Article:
SALVADOR, BRAZIL — Trying to navigate the streets of Salvador today provided a reality check regarding my language skills. If my Portuguese were up to snuff, I could have followed strangers’ directions, all along my way, for a prompt, stress-free arrival to my appointment, just as if I were back in Oakland.
Each year the UC Berkeley-based Human Rights Center awards summer fellowships to students from University of California campuses, to enable them to work with human-rights organizations in the U.S. and abroad. Three current Human Rights Fellows including Ugo Edu — a graduate student enrolled in the UCB-UCSF Joint Medical Program — have agreed to share their experiences this summer, with regular updates from the field to be published on the NewsCenter. This is Edu’s final post of the summer.
Ugo Edu on reproductive choice in Brazil
- Watching girl-watchers in a Brazilian airport
- An arduous journey and some food for thought
- Trading votes for sterilizations, a common political tool in northeast Brazil
- Technology troubles, informal conversations, and a curious fact
- From false leads to street thugs, field research has its challenges along with its joys
It wasn’t to be, though not for lack of trying. I left my apartment at 11:45 a.m. for a 2 p.m. meeting. But I kept mispronouncing the name of my destination, and the bus cashier told me to get off at the wrong stop, which meant I had to backtrack for an extra ten minutes while trying to stay dry under light rainfall, dodge fast-moving cars, and climb a steep hill.
When, finally, I arrived on the campus, I gave up on the map and asked a woman for directions. As she answered, some of the words she used were new to me. I continued on, based on what I did understand. I navigated red, wet roads, mud-splashing cars, and the stares and catcalls of male construction workers.
After walking for what seemed to be too long, I asked an older, professorial-looking man whether I was headed in the right direction. He confirmed, instead, that I was going in the wrong direction, having already passed a stairway leading to my destination. Suddenly, the unfamiliar vocabulary I’d noticed earlier took on meaning. I backtracked again; climbed an incredibly steep set of stairs; tried an elevator that didn’t work and then a second, which did; and asked several security officers for directions, holding back tears of frustration.
Finally — irritated, sweaty, under-deodorized, and disheveled — I arrived at guava-colored building, where I met the jewel who awaited my arrival. She received me gracefully, gave me water, let me catch my breath. She inquired who I was and what I was studying (I wanted to know the same about her), and provided me with the names of people and organizations involved in women’s health and the black feminist movement.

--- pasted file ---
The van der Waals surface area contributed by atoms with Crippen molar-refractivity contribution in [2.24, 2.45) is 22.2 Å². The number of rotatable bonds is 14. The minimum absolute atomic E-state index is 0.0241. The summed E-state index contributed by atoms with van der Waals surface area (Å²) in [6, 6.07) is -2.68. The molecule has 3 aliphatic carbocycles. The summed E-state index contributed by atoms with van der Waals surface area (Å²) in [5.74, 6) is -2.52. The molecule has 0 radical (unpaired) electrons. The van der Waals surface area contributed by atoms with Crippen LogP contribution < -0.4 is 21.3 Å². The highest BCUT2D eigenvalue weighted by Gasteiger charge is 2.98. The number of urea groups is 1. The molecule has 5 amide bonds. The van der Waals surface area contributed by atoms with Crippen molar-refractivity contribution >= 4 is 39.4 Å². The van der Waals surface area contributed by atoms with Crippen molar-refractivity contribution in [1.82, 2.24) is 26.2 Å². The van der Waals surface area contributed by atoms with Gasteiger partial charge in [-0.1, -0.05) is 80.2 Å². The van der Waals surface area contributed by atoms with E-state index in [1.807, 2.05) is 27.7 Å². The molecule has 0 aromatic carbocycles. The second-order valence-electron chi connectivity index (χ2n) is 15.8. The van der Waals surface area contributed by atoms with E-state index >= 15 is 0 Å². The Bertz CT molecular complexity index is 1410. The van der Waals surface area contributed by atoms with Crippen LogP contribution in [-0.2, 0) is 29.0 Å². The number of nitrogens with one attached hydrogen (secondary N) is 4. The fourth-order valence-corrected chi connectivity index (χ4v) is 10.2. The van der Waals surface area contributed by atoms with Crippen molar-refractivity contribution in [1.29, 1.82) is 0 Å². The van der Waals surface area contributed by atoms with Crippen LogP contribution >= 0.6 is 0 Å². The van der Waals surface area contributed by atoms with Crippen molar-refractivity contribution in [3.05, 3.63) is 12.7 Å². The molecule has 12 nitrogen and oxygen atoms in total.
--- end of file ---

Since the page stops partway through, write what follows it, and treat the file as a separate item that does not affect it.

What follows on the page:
But in a short time she also left me with a lot to think about, like the realities of race and racism in Brazil. Many, especially the powerful, subscribe, she suggested, to the notion that Brazil is a racial democracy where institutionalized racism has been abolished. This is a myth and has been revealed as such, yet proves useful as a tool for manipulating the population.
I wonder: Might reproductive rights, as well, be subject to myths, manipulation, and the realities of social inequality? Might a doctor sterilize a woman without her consent and view that as helping her exercise her reproductive rights (without exploring other options)? Might a woman who is an unemployed or underemployed and subject to racial discrimination see not reproducing as her best option, given her circumstances? Where consumption serves as a marker of social status, might getting sterilized and supporting fewer children seem to represent the surest avenue to social mobility?
These are a few of the questions I’m left with after today’s arduous adventure. In the coming days I’m hoping for less rain, better luck navigating the city, and success at setting up and conducting more interviews on women’s reproductive options.
About Ugo Edu
Ugo Edu was born and raised in southern California, the oldest daughter of Nigerian immigrants. After receiving her B.S. in physiological sciences at UCLA, her interest in medicine led her to earn a master’s of public health at Morehouse School of Medicine.
Edu wasn’t satisfied, however, with a strictly public-health approach to questions of sickness, healing, and prevention. Instead, personal experiences — and those of African Americans and of fellow children of African immigrants living in the U.S. — nurtured her interest in a medical anthropological approach to such issues. She is currently entering her third year as a medical anthropology PhD student enrolled in the UCB-UCSF Joint Medical Program.
Edu, 29, has a particular interest in Brazil, in part due to its international geopolitical and economic position; her summer research focuses on Brazilian women’s reproductive choices. She trains in Capoeira Angola, the traditional style of the art form.